What you need to know
- LinkedIn has changed its policy to allow posts that "express a preference for professionals from historically disadvantaged groups" in certain countries.
- The change came after LinkedIn received criticism for removing a post in Brazil that said black and indigenous candidates would be preferred.
- LinkedIn will still prohibit affirmative action hiring posts in countries in which the practice is illegal.
LinkedIn will now allow posts about job openings that express a preference for candidates from historically disadvantaged groups in certain countries. The company announced the change on Tuesday, March 29, 2022 after receiving criticism for removing a post by the Center for the Analysis of Freedom and Authoritarianism (LAUT). The news was first reported by Estadão (via ZDNet).
A post by LAUT said that preference would be given to black or indigenous candidates. LinkedIn removed the job listing because the platform prohibits discrimination based on age, disability, ethnicity, gender, race, sexual orientation, and other protected peoples. The company has since announced a change of policy.
"We have updated our global job posting policy to allow publication of publications that express a preference for professionals from historically disadvantaged groups in hiring in countries where this practice is considered legal," said LinkedIn in a press statement.
"In Brazil, affirmative vacancies are now allowed, including [job postings] for black and indigenous people. We appreciate the feedback we have received from our community in Brazil. Doing the right thing is important, and we are committed to continuing to learn and improve."
LinkedIn's stance change also followed action by the Brazilian government. Brazil's Public Prosecution Office informed LinkedIn that the removal of the job listing went against the country's constitution. LinkedIn was then given a deadline of 10 working days to explain the removal of the post. The company that had the post removed was also asked to share details.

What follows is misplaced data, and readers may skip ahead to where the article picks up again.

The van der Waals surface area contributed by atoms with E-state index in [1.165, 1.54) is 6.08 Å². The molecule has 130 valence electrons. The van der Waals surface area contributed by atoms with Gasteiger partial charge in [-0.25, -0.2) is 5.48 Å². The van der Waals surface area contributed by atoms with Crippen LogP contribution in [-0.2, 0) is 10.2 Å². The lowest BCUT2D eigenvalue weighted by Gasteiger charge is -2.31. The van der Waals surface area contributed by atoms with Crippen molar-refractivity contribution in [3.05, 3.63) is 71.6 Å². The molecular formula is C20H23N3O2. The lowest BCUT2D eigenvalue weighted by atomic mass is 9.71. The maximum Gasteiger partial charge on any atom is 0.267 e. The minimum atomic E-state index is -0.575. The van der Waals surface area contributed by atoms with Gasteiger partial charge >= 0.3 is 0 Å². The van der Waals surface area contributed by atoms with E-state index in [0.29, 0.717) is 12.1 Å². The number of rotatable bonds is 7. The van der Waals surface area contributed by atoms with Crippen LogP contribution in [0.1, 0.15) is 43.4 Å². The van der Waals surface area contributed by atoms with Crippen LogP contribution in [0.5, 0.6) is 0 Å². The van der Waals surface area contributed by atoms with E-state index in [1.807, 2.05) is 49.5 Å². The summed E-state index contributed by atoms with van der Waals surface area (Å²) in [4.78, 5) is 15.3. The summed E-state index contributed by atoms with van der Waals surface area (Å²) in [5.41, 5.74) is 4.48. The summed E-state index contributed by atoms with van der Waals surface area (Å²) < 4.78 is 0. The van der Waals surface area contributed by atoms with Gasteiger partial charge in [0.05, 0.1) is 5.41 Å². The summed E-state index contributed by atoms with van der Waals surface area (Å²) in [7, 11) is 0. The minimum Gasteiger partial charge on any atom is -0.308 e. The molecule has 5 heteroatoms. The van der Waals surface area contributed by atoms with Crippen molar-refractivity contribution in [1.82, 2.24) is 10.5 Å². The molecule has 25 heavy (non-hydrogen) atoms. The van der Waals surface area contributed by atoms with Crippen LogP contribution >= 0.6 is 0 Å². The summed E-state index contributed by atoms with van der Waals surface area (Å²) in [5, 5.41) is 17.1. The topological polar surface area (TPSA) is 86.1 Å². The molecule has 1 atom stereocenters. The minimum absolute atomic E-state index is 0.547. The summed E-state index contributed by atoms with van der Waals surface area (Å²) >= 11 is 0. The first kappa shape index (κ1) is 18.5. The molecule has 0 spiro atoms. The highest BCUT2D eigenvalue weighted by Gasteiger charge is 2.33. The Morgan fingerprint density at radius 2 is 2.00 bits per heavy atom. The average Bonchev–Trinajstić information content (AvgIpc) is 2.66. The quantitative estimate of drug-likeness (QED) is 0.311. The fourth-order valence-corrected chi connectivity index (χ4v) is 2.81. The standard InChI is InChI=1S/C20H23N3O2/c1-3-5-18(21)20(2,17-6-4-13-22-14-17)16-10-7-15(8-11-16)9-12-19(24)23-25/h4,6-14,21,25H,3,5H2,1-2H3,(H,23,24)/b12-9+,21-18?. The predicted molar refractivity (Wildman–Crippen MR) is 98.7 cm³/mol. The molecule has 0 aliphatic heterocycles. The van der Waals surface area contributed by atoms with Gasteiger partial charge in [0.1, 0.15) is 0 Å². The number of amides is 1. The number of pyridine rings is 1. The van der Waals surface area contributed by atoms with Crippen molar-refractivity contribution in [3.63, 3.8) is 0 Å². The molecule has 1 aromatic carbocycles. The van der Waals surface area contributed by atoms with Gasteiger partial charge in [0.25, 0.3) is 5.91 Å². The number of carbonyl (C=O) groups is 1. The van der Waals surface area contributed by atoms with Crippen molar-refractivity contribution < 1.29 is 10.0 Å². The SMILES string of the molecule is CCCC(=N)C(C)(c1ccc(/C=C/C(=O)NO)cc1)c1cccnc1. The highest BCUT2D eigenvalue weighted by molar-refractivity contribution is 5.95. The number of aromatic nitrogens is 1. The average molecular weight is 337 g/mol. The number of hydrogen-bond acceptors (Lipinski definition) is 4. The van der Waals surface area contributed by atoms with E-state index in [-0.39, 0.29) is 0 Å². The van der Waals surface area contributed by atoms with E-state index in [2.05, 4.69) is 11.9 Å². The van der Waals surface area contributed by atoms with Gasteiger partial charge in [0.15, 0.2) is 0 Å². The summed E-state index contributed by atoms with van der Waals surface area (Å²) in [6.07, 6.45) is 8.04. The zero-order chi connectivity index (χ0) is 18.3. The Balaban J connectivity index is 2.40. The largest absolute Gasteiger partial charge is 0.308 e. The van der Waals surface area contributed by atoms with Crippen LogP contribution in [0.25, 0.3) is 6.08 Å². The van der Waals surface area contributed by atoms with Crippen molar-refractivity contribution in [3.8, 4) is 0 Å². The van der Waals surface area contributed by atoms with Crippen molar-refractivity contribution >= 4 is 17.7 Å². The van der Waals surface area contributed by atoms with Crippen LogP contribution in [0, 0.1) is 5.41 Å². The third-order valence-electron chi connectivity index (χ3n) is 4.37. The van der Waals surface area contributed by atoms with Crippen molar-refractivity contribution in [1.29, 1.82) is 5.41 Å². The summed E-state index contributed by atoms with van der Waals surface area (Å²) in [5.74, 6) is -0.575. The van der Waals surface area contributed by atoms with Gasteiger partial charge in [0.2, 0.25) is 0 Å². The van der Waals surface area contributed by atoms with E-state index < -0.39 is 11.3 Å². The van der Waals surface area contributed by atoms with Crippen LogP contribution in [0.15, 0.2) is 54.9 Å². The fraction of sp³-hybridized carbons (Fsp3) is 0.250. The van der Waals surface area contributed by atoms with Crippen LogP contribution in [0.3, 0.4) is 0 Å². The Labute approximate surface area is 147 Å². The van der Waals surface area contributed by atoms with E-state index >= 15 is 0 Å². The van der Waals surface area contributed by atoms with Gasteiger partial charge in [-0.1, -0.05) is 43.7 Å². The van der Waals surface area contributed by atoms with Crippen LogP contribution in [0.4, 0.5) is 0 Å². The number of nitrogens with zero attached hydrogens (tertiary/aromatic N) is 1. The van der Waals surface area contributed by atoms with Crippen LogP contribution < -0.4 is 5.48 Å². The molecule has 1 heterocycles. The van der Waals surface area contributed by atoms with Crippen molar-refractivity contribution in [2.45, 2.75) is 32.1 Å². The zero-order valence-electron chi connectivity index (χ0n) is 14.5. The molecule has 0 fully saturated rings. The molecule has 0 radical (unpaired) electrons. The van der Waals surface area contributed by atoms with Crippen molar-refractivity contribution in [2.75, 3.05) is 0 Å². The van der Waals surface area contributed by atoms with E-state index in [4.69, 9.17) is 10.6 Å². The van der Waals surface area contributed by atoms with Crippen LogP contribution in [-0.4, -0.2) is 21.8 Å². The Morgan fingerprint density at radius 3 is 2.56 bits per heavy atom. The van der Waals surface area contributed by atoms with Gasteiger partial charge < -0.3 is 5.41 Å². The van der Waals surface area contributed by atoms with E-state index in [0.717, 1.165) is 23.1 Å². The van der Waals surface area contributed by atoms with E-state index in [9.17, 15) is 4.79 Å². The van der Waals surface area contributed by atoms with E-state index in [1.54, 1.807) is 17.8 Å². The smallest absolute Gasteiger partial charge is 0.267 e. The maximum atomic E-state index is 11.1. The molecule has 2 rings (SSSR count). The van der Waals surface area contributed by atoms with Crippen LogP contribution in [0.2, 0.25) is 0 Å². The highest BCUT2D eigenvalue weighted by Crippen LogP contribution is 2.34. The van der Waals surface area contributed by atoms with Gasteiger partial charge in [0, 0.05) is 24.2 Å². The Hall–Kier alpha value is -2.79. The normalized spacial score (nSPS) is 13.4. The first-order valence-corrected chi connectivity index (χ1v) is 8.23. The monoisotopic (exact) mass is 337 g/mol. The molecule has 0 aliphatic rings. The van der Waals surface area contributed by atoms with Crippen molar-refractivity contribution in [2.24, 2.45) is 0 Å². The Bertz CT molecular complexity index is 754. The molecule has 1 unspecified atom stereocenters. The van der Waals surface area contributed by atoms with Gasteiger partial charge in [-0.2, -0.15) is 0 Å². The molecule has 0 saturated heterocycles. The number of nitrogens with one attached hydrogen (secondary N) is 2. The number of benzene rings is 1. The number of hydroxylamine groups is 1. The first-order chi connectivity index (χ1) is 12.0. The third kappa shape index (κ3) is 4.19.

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Sean Endicott brings nearly a decade of experience covering Microsoft and Windows news to Windows Central. He joined our team in 2017 as an app reviewer and now heads up our day-to-day news coverage. If you have a news tip or an app to review, hit him up at firstname.lastname@example.org (opens in new tab).
"where this practice is considered legal,"? Really, it's just considered legal? It's not really legal. Come on. It's ridiculous that you get beat up for not having a diverse workforce, but can't legally try to establish one.
I personally think active recruitment is largely a good thing in business and academia when done right, but it raises important questions about equity that many jurisdictions reasonably disagree on. This is about *advertising* in the job ad that the company will give preferential treatment specifically to someone from an historically disadvantaged background. In some countries, that's illegal (such as the US - that's why job ads can only say "we are an equal-opportunity employer"). But active recruitment is not illegal in the US: managers in charge of hiring can look at two equally qualified candidates and choose one in order to diversify their workforce along fairly arbitrary lines. There is some evidence that this actually helps companies perform better, so I don't see why *that* would ever be illegal. The point of active recruitment is to force hiring managers to check their own biases. Making it illegal to have explicit calls for diversity recruitment in job isn't going to stop that.
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